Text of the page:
Garden asparagus, asparagus officinalis, is a perennial flowering plant. It belongs to the Asparagus genus, along with other perennial bushes and plants. Asparagus is dioecious, meaning some plants have flowers with a stamen and produce pollen, and other plants have flowers that have a pistil and make seeds. This means that a variety of plants are needed for reproduction. When you eat asparagus, you’re actually eating the immature stalk of the entire plant. Most asparagus is harvested when it is about six to ten inches long, but when left to mature, it grows into four-foot-tall plants with long fern-like branches.
Chocolate Chip Cookie Bars
Although I am not a huge fan of baking cookies, I do enjoy making these chocolate chip cookie bars for my family! This recipe comes together quickly, and produces delicious cookie bars from scratch (so much better than pre-made cookie mixes!). For variety, substitute butterscotch, mint chocolate, or dark chocolate chunks for the chocolate chips. You can also leave out the chocolate entirely and substitute dried fruit for the chocolate chips (dried cranberries and coconut are a favorite!). » Continue Reading.
This simple and easy recipe not only produces mouth-wateringly delicious spaghetti and meat sauce, but it can also be adjusted to meet different dietary needs. For those on a gluten-free diet, use gluten-free spaghetti. Although ground turkey was used in this version, you can substitute any other ground meat or even meat substitute.
I threw in a handful of dried bean flakes and some shredded carrots for added nutrients when I made this a few nights ago, and my son never even knew that they were there (shhh!).
What is the Difference Between Micro-Greens, Shoots, Sprouts, and Baby Greens?
Microgreens, shoots, and sprouts are all immature plants harvested before they reach full maturity.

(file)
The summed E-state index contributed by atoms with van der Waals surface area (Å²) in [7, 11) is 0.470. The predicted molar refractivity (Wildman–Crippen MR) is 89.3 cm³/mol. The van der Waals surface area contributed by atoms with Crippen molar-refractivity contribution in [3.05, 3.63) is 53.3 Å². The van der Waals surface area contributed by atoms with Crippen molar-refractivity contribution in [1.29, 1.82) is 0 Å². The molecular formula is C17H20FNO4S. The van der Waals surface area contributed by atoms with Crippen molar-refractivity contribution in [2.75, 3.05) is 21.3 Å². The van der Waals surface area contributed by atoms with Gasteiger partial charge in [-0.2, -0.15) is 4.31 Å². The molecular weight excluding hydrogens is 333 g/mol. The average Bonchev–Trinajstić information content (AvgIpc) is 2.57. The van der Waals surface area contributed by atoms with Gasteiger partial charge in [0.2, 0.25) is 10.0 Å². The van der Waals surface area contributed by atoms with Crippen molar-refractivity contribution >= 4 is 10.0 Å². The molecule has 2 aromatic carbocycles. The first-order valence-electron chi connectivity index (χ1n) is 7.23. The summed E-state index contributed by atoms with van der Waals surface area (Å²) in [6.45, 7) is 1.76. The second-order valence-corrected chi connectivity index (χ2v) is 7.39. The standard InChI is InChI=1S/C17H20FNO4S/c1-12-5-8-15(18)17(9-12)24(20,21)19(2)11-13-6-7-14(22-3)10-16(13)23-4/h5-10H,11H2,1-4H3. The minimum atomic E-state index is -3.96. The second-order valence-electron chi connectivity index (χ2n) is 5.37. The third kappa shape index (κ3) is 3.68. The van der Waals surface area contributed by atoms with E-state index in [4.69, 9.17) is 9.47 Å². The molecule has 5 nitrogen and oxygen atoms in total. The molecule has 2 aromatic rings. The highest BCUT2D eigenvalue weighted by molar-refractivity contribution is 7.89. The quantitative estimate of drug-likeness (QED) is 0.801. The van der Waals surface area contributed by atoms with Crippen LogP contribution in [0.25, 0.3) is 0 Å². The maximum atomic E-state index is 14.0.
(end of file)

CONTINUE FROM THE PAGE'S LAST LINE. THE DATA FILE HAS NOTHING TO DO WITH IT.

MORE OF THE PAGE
For our family, like most firmly rooted within The Blue Line, the equation is simple:
Summer + Camping x Kids = FISHING!
When my son RJ was 4, he was out fishing one morning at Bull Rush Bay with his “Gramps”.
Gramps overheard RJ humming to himself, singing a little tune while they fished. When they returned to camp, Gramps wrote RJ’s lyrics down. They went like this:
MB’s Hearty Vegan Lentil Soup
I love food that is inexpensive, filling, healthy, and flavorful. This recipe hits all of my requirements. For more of a kick, feel free to add some cayenne powder! Servings: 5
What are Winter Squash?
Winter squash is a group of several species of annual fruit in the genus Cucurbita, including the popular butternut, acorn, delicata, and spaghetti squash. What we call “pumpkins” are also winter squash. Winter squash is different from summer squash, like the zucchini, because it’s harvested and eaten when the seeds are matured and the skin has hardened. Due to their hard rind and sweet dense flesh, they can be stored for long periods in cool dark storage, up to a year from harvest.
Puréed Parsnip Soup
My grandmother loved parsnips, and would use them in her cooking like most people would use carrots. You could find them in her red flannel hash, in soups and stews, and even mashed, in heaping bowls, alongside the mashed potatoes at Thanksgiving. Although I did not appreciate parsnips when I was a child, I have grown to love them almost as much as my grandmother did. This simple recipe, which beautifully blends the earthy flavor of parsnips with the sweet acidity of tomatoes and the sharp bite of peppercorns, reminds me of her.